I keep my political views separate from myself as an author. So this law does not affect how I act as an author. Putting out what I think about current events isn't going to gain me any readers. It does have the potential, however, to drive away readers.
If I wanted to get political, there are terrible laws in every state. There are terrible laws in every country. I don't plan on boycotting every one of them.
There is always a danger when writers take positions on issues, particularly an issue that is as volatile as immigration in Arizona. I suspect we'll soon be hearing from Latino writers, artists, actors, directors, etc., and that Arizona's economy will be hurt just like it was in the 1990s when they were the only state that refused to recognize the Martin Luther King holiday. But I would posit that there's a difference between standing on a soapbox and quietly taking a stand, though the end result might be the same.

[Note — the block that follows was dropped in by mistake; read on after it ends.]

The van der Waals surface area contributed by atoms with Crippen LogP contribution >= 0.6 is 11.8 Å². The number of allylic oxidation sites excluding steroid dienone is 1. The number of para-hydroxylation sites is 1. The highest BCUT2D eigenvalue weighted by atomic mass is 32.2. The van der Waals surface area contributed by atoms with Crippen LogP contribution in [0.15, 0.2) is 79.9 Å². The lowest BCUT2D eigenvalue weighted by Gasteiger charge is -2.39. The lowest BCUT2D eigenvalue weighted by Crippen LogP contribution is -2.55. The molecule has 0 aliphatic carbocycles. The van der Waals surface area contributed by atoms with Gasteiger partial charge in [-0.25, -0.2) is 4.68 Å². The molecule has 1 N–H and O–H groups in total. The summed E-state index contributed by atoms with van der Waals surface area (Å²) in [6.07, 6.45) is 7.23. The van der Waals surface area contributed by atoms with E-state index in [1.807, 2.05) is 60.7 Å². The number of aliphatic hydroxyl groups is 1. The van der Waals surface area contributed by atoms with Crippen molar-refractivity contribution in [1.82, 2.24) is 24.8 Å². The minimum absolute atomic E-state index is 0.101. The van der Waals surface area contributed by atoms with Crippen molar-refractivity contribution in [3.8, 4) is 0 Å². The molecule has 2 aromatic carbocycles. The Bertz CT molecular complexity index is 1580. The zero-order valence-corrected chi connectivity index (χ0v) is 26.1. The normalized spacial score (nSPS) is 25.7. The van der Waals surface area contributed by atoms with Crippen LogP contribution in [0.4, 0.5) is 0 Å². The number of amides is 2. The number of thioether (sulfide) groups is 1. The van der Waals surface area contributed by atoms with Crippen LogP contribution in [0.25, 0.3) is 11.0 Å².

My books are inherently political in that they take LGBT equality as a matter of course. People who don't like gay people aren't going to like my books. That's fine with me, and in fact it gives me license to do political humor in my books that I might reasonably shy away from if my audience wasn't already 99% progressive. I did have at least one very conservative reader, apparently, who left this comment on my blog last summer:
Read your book Mating Season, first book I have read by you and the last, I don't think you shouldput (sic) your politics in your books by bashing Pres. Brush (sic!) and his Cabinet which shows your liberal views which we can do without.
So let that be a lesson to you, Benjamin--no matter what you do, don't bash Pres. Brush.
But seriously--I'm a believer in the Popeye approach. At my age, I yam what I yam. I've been a proud progressive for thirty-five years, and if people don't like it, tough darts.
But I had no career as a crime writer until my first Provincetown-based mystery came out, and it was inherently political right out of the box--you don't get more obvious, politically speaking, than a homophobic TV preacher found dead and in drag on a gay beach. My audience, to the extent that I have one, is made up of people who are likely to be amused by that kind of thing. That may have been part of the reason most of the major publishers passed on the first book--that in a way it was self-limiting in terms of potential audience size--so thank God for St. Martin's/Minotaur and their throw-it-against-the-wall business model, I guess.